Posted on August 30th, 2012

Reaching Orbit – Curiosity

Want to take a spin on Mars and explore all the new, fascinating discoveries that NASA will be making on our neighboring planet? If so, NASA has created a number of interactive experiences for the new Curiosity rover where users can view points of interest in the Gale Crater, the rover’s new home. You can watch Curiosity’s journey from day to day, take a free drive around the crater and/or get an overhead look at the geography of the area. There is also a tool where you can pick apart the rover and move its parts. NASA even has a Mars Rover Landing game in the Xbox marketplace and Kinect Central, where you can take a turn at landing the rover on Mars. For the little ones there are games and activities for them to explore Mars designed to both entertain and educate. All of these items are available on the Mars Science Laboratory website.


GaleCrater

Above is a preview of the Gale Crater interactive experience where users can explore the rover’s new environment. (Photo Credit: NASA)

The Curiosity Rover was launched from Cape Canaveral Air Force Station, Florida on November 26, 2011; and on August 5, 2012, it parachuted down to the surface of Mars (well, in theory at least, as we have to finalize this newsletter before the expected parachuting date!). At 10-feet long, the rover is about the size of a car and has been equipped with six-wheel drive. The general mission is to assess whether or not the conditions for microbial life have ever existed, or even still exist, within the Gale Crater.

small_CuriosityRover

Curiosity has a suite of instruments and an on-board test chamber to measure the ratio of key isotopes in Martian soil samples. This information will help scientists understand the history of Mars’ atmosphere as well as the presumed water cycle. This suite of instruments includes a laser spectrometer, a mass spectrometer and a gas chromatograph. The rover will also examine Martian samples to identify the minerals in its rocks and soils. The Mars Hand Kens Imager on the rover will be used to take close-up pictures of soil, rocks and ice and to examine objects in places that are hard to reach.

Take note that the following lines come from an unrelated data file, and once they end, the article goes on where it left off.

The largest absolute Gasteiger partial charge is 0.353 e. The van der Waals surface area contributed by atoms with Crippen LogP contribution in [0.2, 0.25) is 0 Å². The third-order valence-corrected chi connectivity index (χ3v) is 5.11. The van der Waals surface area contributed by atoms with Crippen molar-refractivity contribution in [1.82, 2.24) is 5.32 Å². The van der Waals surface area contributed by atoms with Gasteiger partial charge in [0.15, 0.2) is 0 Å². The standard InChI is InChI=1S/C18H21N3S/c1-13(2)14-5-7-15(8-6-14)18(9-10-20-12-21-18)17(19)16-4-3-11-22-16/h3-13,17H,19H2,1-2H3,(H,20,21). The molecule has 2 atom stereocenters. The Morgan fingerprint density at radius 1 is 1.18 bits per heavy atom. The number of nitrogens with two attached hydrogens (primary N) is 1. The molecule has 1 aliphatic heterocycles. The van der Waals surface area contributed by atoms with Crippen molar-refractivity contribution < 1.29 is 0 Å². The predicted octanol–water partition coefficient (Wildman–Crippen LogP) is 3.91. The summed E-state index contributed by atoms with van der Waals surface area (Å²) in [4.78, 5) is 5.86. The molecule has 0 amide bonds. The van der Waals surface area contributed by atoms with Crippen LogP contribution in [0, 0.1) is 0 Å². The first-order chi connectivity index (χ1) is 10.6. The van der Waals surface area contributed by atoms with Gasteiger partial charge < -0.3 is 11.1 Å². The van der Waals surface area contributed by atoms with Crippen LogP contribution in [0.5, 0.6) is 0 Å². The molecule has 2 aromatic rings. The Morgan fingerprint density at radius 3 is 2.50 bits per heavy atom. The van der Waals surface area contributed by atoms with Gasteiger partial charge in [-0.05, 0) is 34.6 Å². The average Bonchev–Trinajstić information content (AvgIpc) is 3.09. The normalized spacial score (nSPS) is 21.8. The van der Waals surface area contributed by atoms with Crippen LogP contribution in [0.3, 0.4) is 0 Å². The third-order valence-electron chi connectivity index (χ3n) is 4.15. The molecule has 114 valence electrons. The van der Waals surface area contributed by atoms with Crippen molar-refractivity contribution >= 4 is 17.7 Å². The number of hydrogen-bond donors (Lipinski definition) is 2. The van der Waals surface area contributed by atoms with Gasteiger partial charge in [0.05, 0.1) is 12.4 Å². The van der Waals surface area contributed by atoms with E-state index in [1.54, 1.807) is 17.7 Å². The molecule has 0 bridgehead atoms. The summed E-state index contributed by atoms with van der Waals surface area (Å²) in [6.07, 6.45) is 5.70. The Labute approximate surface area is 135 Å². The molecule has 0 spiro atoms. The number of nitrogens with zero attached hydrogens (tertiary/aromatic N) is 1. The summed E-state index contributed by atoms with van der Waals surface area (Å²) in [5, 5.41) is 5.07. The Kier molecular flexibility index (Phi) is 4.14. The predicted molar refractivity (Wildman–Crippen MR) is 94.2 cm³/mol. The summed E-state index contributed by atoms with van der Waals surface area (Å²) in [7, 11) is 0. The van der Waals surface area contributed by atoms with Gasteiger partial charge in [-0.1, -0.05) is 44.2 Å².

The Mars Science Laboratory Mast Camera images the rover’s surroundings in high resolution color and stereo at eye level, it can also take and store video sequences. A ChemCam will use laser pulses to determine the chemical composition of rocks and soils. These are just a small taste of the instruments residing on the rover; so as you can see, the Curiosity rover is comprised of enough instruments to be a lab on wheels. It can perform all of the tests required to assess Mars’ environment, geologic history and composition while in place on the planet’s surface; and then beam this data back to a team of scientists working safely from their offices’ for further analysis.

The Curiosity mission, while meant to discern whether or not Mars can harbor life, will also ascertain the conditions on the planet and the difficulties that a manned mission would encounter. The Curiosity rover along with the Orion mission gets NASA even closer to the first manned mission to Mars and a new era of discovery.

Katie Nelson

Geospatial Ninja

(303) 718-7163

Katie@apollomapping.com

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